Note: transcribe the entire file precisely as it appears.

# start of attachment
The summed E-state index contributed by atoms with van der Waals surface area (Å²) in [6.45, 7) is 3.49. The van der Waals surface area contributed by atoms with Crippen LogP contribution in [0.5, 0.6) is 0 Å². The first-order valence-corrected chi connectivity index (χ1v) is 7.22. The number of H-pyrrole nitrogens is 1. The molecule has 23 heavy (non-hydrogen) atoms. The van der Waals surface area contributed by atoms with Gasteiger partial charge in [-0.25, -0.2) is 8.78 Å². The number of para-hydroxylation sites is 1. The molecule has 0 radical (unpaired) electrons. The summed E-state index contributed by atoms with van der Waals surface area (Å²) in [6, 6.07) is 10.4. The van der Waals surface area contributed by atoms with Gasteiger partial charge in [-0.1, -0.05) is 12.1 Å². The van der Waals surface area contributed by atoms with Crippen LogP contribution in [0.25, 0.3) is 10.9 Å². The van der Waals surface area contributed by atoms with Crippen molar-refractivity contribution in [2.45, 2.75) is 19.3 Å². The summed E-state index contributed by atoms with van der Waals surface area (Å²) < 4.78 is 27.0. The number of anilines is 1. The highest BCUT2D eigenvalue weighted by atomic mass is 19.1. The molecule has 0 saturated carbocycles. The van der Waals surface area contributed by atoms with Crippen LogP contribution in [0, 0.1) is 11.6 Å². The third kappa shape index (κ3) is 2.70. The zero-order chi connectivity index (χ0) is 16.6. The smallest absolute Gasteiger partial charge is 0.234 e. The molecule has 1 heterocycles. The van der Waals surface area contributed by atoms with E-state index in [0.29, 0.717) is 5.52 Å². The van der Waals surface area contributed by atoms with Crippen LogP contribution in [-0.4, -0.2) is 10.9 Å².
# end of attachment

The summed E-state index contributed by atoms with van der Waals surface area (Å²) in [6.45, 7) is 3.49. The van der Waals surface area contributed by atoms with Crippen LogP contribution in [0.5, 0.6) is 0 Å². The first-order valence-corrected chi connectivity index (χ1v) is 7.22. The number of H-pyrrole nitrogens is 1. The molecule has 23 heavy (non-hydrogen) atoms. The van der Waals surface area contributed by atoms with Gasteiger partial charge in [-0.25, -0.2) is 8.78 Å². The number of para-hydroxylation sites is 1. The molecule has 0 radical (unpaired) electrons. The summed E-state index contributed by atoms with van der Waals surface area (Å²) in [6, 6.07) is 10.4. The van der Waals surface area contributed by atoms with Gasteiger partial charge in [-0.1, -0.05) is 12.1 Å². The van der Waals surface area contributed by atoms with Crippen LogP contribution in [0.25, 0.3) is 10.9 Å². The van der Waals surface area contributed by atoms with Crippen molar-refractivity contribution in [2.45, 2.75) is 19.3 Å². The summed E-state index contributed by atoms with van der Waals surface area (Å²) < 4.78 is 27.0. The number of anilines is 1. The highest BCUT2D eigenvalue weighted by atomic mass is 19.1. The molecule has 0 saturated carbocycles. The van der Waals surface area contributed by atoms with Crippen LogP contribution in [0, 0.1) is 11.6 Å². The third kappa shape index (κ3) is 2.70. The zero-order chi connectivity index (χ0) is 16.6. The smallest absolute Gasteiger partial charge is 0.234 e. The molecule has 1 heterocycles. The van der Waals surface area contributed by atoms with E-state index in [0.29, 0.717) is 5.52 Å². The van der Waals surface area contributed by atoms with Crippen LogP contribution in [-0.4, -0.2) is 10.9 Å².